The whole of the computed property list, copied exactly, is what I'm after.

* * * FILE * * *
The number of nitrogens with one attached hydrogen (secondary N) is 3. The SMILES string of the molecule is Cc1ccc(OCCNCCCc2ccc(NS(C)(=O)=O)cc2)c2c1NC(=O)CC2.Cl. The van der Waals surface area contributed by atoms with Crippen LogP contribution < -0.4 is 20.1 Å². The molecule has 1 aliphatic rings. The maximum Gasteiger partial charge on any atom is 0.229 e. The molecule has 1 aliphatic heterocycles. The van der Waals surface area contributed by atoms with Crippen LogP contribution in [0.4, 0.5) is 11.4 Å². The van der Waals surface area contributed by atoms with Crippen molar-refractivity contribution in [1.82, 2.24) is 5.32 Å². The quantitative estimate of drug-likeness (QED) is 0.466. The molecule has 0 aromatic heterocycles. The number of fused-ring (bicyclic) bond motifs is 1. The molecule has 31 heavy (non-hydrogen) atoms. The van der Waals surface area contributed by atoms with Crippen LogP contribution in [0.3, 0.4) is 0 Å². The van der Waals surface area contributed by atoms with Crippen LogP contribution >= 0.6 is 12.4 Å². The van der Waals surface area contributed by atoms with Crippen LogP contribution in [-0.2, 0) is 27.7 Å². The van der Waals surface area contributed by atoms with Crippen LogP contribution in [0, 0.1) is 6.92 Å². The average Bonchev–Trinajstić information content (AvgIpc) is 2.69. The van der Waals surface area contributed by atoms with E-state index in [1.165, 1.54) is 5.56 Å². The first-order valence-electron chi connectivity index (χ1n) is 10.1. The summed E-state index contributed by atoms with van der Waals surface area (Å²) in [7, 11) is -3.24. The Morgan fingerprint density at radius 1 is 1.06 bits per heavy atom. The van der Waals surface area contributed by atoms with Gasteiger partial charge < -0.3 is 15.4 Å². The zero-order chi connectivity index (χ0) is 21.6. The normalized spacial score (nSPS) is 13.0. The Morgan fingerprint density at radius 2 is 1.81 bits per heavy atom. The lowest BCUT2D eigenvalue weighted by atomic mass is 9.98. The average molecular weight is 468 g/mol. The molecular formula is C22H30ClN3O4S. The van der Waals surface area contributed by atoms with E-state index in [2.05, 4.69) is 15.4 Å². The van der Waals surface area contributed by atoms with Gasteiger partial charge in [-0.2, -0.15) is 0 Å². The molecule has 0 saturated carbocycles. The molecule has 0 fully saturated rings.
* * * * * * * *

The number of nitrogens with one attached hydrogen (secondary N) is 3. The SMILES string of the molecule is Cc1ccc(OCCNCCCc2ccc(NS(C)(=O)=O)cc2)c2c1NC(=O)CC2.Cl. The van der Waals surface area contributed by atoms with Crippen LogP contribution < -0.4 is 20.1 Å². The molecule has 1 aliphatic rings. The maximum Gasteiger partial charge on any atom is 0.229 e. The molecule has 1 aliphatic heterocycles. The van der Waals surface area contributed by atoms with Crippen LogP contribution in [0.4, 0.5) is 11.4 Å². The van der Waals surface area contributed by atoms with Crippen molar-refractivity contribution in [1.82, 2.24) is 5.32 Å². The quantitative estimate of drug-likeness (QED) is 0.466. The molecule has 0 aromatic heterocycles. The number of fused-ring (bicyclic) bond motifs is 1. The molecule has 31 heavy (non-hydrogen) atoms. The van der Waals surface area contributed by atoms with Crippen LogP contribution in [0.3, 0.4) is 0 Å². The van der Waals surface area contributed by atoms with Crippen LogP contribution >= 0.6 is 12.4 Å². The van der Waals surface area contributed by atoms with Crippen LogP contribution in [-0.2, 0) is 27.7 Å². The van der Waals surface area contributed by atoms with Crippen LogP contribution in [0, 0.1) is 6.92 Å². The average Bonchev–Trinajstić information content (AvgIpc) is 2.69. The van der Waals surface area contributed by atoms with E-state index in [1.165, 1.54) is 5.56 Å². The first-order valence-electron chi connectivity index (χ1n) is 10.1. The summed E-state index contributed by atoms with van der Waals surface area (Å²) in [7, 11) is -3.24. The Morgan fingerprint density at radius 1 is 1.06 bits per heavy atom. The van der Waals surface area contributed by atoms with Gasteiger partial charge < -0.3 is 15.4 Å². The zero-order chi connectivity index (χ0) is 21.6. The normalized spacial score (nSPS) is 13.0. The Morgan fingerprint density at radius 2 is 1.81 bits per heavy atom. The lowest BCUT2D eigenvalue weighted by atomic mass is 9.98. The average molecular weight is 468 g/mol. The molecular formula is C22H30ClN3O4S. The van der Waals surface area contributed by atoms with E-state index in [2.05, 4.69) is 15.4 Å². The van der Waals surface area contributed by atoms with Gasteiger partial charge in [-0.2, -0.15) is 0 Å². The molecule has 0 saturated carbocycles. The molecule has 0 fully saturated rings.